December 6, 2023

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Local woman warns of used car scam on Facebook Marketplace

NASHVILLE, Tenn. (WSMV) – As online car sale trends pick up, there is more opportunity for buyers to be swindled by fake sellers.

Knowing things are not always what they seem online, be cautious when buying on e-commerce sites, even if it’s a purchase you’ve made before. Unfortunately, one Nashville woman had to learn that the hard way, and she doesn’t want others to go through the same experience.

The woman, who doesn’t want to be identified, said she’s out at least $1,000 after sending money to a seller for a Toyota that never came.

“It wasn’t like a naïve stumble into a scam,” she explained to News 4. “I made them send me the Carfax, I asked a lot of questions, and I was getting back and forth from the alleged owner of this vehicle.”

She said she had purchased a car on Facebook Marketplace before. However, in that case, the owner drove it to her.

This time, the seller said in an email that her husband died, and the price is reduced because she was leaving on military duty.

The buyer wasn’t too concerned about that, thinking about companies who send cars like Carvana.

“These advertisements you see on television, on the internet, ‘buy your car online and we’ll ship it to you,’ so it seemed like it’s the new normal.”

In a second follow-up, the seller said she had prearranged the deal with eBay Services, where the buyer sends the money, the car is shipped in at least three days, and the buyer has five days to inspect the car before the money is released to the seller.

“I started noticing a lot of them had the same story behind why they were selling,” she said

Still, she moved forward with the help of her stepfather, who was paying for the Toyota.

“He said they threw me for a loop. They hit me with something I didn’t expect.”

The seller wanted an additional $1,000 for insurance on the delivery.

“He said they want me to send it to them in gift cards, and I said, ‘no woah, it’s a scam. Stop.’”

After doing our own search for a Toyota 4Runner on Facebook Marketplace, one was listed for $1,200 and located in Nashville and excellent condition. However, there is a discrepancy if it is a 2011 or a 2004 model.

Also, when you click on the seller, it shows she has over 100 Marketplace posts of this truck around the country, and she is based in Texas.

After reaching out, News 4 get an auto-reply, directing me to email someone by a different name. So, News 4 sent an email.

The response states there are no issues with the 4Runner, and she is selling it because her husband passed away two months ago, and it brings bad memories. Also, she got a new job and moved back to her hometown.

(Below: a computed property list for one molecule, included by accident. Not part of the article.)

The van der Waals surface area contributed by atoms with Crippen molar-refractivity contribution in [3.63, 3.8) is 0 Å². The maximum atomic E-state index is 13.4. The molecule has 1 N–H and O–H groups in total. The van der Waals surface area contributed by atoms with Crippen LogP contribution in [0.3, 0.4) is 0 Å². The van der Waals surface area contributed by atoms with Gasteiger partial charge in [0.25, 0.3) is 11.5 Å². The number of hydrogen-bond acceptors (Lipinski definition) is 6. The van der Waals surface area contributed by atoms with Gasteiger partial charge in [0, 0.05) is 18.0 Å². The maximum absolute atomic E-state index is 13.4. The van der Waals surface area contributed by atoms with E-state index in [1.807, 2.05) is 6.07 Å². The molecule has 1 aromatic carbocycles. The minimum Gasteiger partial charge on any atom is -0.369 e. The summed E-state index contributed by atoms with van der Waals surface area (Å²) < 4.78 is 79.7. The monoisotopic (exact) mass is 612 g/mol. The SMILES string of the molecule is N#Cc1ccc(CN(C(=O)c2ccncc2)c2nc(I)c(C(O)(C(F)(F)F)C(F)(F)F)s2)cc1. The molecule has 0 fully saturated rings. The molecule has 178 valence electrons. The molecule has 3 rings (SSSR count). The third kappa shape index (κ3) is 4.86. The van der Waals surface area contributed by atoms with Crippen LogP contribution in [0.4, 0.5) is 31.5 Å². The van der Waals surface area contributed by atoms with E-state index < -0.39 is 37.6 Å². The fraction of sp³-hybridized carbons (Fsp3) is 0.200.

Then the same second follow-up email about paying through eBay Services comes through. SCAM.

“I can usually smell a scam, I’m not an idiot, I’m not a pushover and they really did a lot of work to prepare for this,” the woman told News 4.

The Better Business Bureau has seen similar situations with cars.

Many posts like this claim to be in the military, so people don’t think it is a red flag when the person posting the car claims he/she cannot meet in person. The BBB’s tips for buying cars online include:

  • See the car first -make sure you inspect it and test drive it
  • Don’t give into peer pressure – scammers often try to pressure you to give personal information
  • Don’t trust a seller – who says the transaction is guaranteed by eBay, Paypal, Craigslist or another online marketplace
  • Get your car’s history and investigative recalls -the vin provides an autocheck vehicle history report and allows the buyer to check the used car’s title.

These scams may date back to 2016, as this post on an eBay community page shows:

WSMV Facebook car scam 2016
WSMV Facebook car scam 2016(WSMV)

Facebook also lays out a few tips to help a car transaction from its Marketplace to go smoothly.

  • Make sure that both parties fill out and sign the bill of sale.
  • Consider purchasing the vehicle with a cashier’s check or escrow service – never wire money.
  • Make sure the seller signs the title over to you – contacts the DMV to relinquish the responsibility of the vehicle.
  • Make sure the car’s registration is up to date.
  • Ask for proof of insurance on the vehicle

This woman wants people to know her story to be more aware of what they are buying online, especially in Facebook Marketplace.

“Remind them that they should never deposit a check in their account,” she insisted. “They should never pay for anything with any kind of gift card and let them know eBay does not finance or handle the finance for anything but purchases.”

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